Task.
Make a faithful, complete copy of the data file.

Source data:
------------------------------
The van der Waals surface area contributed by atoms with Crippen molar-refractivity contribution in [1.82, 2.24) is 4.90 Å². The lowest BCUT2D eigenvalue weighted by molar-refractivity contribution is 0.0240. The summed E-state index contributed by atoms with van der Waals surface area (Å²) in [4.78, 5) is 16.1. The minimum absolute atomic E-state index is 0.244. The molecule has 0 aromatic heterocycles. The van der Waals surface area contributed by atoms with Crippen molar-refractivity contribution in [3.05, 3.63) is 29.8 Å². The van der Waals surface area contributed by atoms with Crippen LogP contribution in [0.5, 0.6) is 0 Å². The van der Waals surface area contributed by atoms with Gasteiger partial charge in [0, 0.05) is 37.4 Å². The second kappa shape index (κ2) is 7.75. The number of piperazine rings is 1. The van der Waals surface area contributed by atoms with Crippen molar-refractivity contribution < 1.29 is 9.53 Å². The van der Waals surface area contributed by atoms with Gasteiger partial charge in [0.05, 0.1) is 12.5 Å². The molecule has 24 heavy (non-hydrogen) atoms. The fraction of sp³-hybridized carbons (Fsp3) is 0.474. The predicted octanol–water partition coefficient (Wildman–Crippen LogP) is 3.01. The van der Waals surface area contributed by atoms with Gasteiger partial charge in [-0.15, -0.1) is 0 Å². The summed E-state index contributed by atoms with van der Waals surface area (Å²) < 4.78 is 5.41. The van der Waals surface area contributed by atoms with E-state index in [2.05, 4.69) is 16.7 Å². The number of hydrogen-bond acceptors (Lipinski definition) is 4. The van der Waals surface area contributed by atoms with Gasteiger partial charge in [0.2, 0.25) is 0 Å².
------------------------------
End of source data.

The van der Waals surface area contributed by atoms with Crippen molar-refractivity contribution in [1.82, 2.24) is 4.90 Å². The lowest BCUT2D eigenvalue weighted by molar-refractivity contribution is 0.0240. The summed E-state index contributed by atoms with van der Waals surface area (Å²) in [4.78, 5) is 16.1. The minimum absolute atomic E-state index is 0.244. The molecule has 0 aromatic heterocycles. The van der Waals surface area contributed by atoms with Crippen molar-refractivity contribution in [3.05, 3.63) is 29.8 Å². The van der Waals surface area contributed by atoms with Crippen LogP contribution in [0.5, 0.6) is 0 Å². The van der Waals surface area contributed by atoms with Gasteiger partial charge in [0, 0.05) is 37.4 Å². The second kappa shape index (κ2) is 7.75. The number of piperazine rings is 1. The van der Waals surface area contributed by atoms with Crippen molar-refractivity contribution < 1.29 is 9.53 Å². The van der Waals surface area contributed by atoms with Gasteiger partial charge in [0.05, 0.1) is 12.5 Å². The molecule has 24 heavy (non-hydrogen) atoms. The fraction of sp³-hybridized carbons (Fsp3) is 0.474. The predicted octanol–water partition coefficient (Wildman–Crippen LogP) is 3.01. The van der Waals surface area contributed by atoms with Gasteiger partial charge in [-0.15, -0.1) is 0 Å². The summed E-state index contributed by atoms with van der Waals surface area (Å²) < 4.78 is 5.41. The van der Waals surface area contributed by atoms with E-state index in [2.05, 4.69) is 16.7 Å². The number of hydrogen-bond acceptors (Lipinski definition) is 4. The van der Waals surface area contributed by atoms with Gasteiger partial charge in [0.2, 0.25) is 0 Å².